- The Washington Times - Friday, August 18, 2000

The Vatican Thursday condemned Britain's proposal to clone human embryos, calling it a "gross violation" of human dignity that would murder innocents.

"The decision can only provoke indignation among those who respect the value and the fundamental right to life of a human being," Father Gino Concetti, a moral theologian, wrote in the newspaper L'Osservatore Romano.

"[This] therapy does not conform to any rights or justice and will end up staining innocent blood," said Father Concetti, whose writing is known to reflect the thinking of Pope John Paul II.

Mr. Concetti said it was absurd to consider that one could bring an embryo to life for research purposes and then end its existence shortly afterward as if the life had never existed.

"An embryo is not divisible into two periods, as if it were a game of football," he said. "In the life of a human being, any division between 'before' and 'after' is artificial and manipulative."

In a report Wednesday, the British government endorsed changing its cloning laws to permit so-called "therapeutic cloning," allowing the creation of an embryo in order to harvest its cells for a later medical purpose.

The change would not affect the law that makes it a crime to clone for the purpose of creating a live-birth baby.

The Catholic Church opposes tampering with embryos, arguing that biology shows that life begins at conception.

"Science has shown over a long period of time that any new life exists as part of an indivisible continuum: A human being before two weeks of age is still a human being after two weeks have passed and remains a human being until his natural death," the theologian said.

Locally, Catholics and other pro-life groups also denounced the plan to permit the cloning of human embryos for use in medical research.

"Cloning is against Catholic teachings. The idea of creating a person with the intent to kill that person is truly frightening," said Susan Gibbs, spokeswoman for the Archdiocese of Washington.

Chuck Donovan, executive vice president and chief executive officer of the Family Research Council, yesterday called the British move a "premature step in the wrong direction."

"It runs an absolutely certain risk of compromising innocent human life," he said.

Both proponents and opponents of the proposed amendments to the British cloning laws acknowledge that the pro-life movement would make creating human embryos for use in medical research in this country difficult if not impossible.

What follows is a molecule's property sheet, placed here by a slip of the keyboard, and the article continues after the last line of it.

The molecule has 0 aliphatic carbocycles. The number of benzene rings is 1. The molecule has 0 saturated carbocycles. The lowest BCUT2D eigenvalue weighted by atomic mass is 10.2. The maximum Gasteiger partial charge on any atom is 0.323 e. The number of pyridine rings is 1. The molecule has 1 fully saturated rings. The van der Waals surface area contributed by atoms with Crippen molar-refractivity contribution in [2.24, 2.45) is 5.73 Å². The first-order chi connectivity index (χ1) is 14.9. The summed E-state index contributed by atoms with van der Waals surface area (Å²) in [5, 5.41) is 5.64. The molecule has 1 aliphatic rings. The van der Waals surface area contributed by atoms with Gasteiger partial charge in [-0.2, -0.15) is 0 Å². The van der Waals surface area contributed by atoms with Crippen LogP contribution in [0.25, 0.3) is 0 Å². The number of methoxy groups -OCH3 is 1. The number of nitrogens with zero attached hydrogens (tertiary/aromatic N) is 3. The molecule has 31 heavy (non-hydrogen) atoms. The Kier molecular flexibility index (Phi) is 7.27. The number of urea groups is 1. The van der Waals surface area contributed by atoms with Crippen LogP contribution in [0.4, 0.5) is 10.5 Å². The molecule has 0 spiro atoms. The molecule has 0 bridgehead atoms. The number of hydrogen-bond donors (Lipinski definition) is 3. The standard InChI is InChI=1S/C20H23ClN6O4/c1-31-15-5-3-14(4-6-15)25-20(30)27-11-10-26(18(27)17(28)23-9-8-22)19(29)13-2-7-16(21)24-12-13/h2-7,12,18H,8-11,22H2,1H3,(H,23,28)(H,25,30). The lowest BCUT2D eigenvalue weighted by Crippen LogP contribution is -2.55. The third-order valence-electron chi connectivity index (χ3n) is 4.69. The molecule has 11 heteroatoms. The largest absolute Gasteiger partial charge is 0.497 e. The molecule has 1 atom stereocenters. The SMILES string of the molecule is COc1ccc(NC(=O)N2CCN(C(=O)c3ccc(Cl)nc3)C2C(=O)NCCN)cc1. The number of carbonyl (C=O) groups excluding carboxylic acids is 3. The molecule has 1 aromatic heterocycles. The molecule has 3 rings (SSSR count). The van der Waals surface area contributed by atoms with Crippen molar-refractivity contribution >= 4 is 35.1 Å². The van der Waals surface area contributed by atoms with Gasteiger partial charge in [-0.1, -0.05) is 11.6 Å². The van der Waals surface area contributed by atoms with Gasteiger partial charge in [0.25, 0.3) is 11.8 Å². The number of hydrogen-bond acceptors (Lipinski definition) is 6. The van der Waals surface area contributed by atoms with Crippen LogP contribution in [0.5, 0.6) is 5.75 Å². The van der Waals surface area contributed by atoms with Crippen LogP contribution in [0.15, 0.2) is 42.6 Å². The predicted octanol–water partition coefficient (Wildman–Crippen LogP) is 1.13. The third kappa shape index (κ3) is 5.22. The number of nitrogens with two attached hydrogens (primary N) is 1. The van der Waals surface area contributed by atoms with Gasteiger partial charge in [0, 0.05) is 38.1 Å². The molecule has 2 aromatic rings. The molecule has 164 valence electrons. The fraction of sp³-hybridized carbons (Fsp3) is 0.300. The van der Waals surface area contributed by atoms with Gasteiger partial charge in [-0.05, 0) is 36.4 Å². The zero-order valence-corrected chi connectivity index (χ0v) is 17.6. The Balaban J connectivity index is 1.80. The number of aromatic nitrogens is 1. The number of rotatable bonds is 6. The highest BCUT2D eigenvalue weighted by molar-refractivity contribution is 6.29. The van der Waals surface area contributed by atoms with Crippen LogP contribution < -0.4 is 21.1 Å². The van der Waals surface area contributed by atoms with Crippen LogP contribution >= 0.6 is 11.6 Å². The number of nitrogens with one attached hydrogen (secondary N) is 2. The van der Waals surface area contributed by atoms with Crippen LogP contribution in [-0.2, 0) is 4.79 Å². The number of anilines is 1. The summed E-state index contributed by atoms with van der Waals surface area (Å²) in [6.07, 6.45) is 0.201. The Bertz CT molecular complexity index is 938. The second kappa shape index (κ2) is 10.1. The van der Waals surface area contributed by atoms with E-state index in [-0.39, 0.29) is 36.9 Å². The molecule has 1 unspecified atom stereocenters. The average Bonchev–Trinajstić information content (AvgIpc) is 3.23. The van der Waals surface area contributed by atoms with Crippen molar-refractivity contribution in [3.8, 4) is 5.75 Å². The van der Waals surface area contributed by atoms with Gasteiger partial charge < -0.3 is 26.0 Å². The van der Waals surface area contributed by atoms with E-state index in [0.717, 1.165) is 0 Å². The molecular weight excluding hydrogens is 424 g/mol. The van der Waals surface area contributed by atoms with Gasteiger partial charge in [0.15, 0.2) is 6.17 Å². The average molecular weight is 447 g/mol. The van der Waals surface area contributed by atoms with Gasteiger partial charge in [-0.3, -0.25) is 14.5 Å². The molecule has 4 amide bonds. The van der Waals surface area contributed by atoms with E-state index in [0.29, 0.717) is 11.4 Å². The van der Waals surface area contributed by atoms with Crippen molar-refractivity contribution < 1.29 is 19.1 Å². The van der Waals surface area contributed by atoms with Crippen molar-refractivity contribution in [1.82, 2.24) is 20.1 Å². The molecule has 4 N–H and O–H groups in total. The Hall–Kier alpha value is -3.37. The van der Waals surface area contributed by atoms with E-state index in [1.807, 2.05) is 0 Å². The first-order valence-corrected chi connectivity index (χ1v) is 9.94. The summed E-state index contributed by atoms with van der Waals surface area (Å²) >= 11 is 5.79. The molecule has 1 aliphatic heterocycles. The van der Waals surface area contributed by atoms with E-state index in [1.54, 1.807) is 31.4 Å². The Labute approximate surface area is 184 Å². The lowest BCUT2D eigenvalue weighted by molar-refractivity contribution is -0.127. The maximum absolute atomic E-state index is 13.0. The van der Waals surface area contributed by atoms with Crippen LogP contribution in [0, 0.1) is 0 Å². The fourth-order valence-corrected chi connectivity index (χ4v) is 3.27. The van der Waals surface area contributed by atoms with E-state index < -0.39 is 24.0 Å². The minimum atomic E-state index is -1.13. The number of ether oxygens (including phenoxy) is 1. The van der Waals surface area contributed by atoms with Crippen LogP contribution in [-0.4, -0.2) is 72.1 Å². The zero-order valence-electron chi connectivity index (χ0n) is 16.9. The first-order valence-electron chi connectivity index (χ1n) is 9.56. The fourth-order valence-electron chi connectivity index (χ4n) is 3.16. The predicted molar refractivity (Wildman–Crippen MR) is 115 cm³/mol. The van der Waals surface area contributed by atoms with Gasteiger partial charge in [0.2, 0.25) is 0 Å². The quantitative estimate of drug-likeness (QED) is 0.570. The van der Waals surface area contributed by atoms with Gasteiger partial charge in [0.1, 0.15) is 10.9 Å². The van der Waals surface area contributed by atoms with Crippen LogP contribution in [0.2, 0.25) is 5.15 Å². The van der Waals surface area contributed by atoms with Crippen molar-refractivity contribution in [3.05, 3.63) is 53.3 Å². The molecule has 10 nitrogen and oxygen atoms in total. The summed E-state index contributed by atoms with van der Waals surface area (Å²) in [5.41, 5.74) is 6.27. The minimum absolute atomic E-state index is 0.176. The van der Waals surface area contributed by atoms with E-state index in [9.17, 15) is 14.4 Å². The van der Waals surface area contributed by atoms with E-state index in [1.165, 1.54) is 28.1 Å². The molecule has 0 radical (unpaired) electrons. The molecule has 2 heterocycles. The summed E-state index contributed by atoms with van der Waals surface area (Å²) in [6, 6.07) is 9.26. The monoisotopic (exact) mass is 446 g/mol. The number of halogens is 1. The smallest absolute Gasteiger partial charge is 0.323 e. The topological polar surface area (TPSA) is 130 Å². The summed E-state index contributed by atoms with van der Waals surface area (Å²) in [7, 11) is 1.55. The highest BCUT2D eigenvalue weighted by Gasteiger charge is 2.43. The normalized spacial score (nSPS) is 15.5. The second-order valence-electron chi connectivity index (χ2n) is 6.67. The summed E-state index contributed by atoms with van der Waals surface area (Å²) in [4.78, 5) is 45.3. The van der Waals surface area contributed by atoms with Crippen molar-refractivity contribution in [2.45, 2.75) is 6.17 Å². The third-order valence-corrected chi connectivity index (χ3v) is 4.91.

It is "not an option in this country," said Jim Leshan, director of public policy for the American Society for Cell Biology.

Dr. John Gearhart, professor of obstetrics and gynecology at the Johns Hopkins School of Medicine, agrees.

"U.S. pro-lifers are not even willing to accept the situation as it exists here now," Dr. Gearhart said in a telephone interview yesterday.

Unwanted embryos left over from in-vitro fertilization and donated by the parents are now used as a source for primitive stem cells that can develop into any of the more than 210 cells that make up the human body.

Scientists say laboratories in the United States and abroad have shown some encouraging results over the past two years after using stem cells found in fully developed adult cells, rather than embryos, to generate various tissues to try to treat diseases.

Dr. Gearhart agreed this approach would sidestep the ethical issues about the use of embryonic stem cells and fetal tissue, yet another source.

"But this field is so new, we don't know what will work," he said. "Embryonic stem cells have been in use for 17 years. We know they work."

Dr. Gearhart said stem cells now are available from two sources: fetal tissue and embryonic cells. Research using embryos is not eligible for federal money, although such funds are available for fetal-tissue research.

"Fetal stem cells may be equal to embryonic stem cells, but they are molecularly different … at this point, we just don't know," Mr. Leshan said in an interview.

Research has demonstrated that adult stem cells hiding in areas of the body such as the bone marrow have the potential to turn into blood, brain cells, liver, muscles and cartilage.

Some have reported growing bone and fat tissues, starting with just one cell from an adult volunteer's bone marrow and adding growth hormone and nutrients.

Unlike embryonic stem cells, the adult versions can regenerate into only a few different tissue types. Also, they are harder to find than the embryonic stem cells.

Both Dr. Gearhart and Mr. Leshan are excited about the prospects of the adult stem cells, although they said research should proceed on all fronts.

• This article is based in part on wire service reports.

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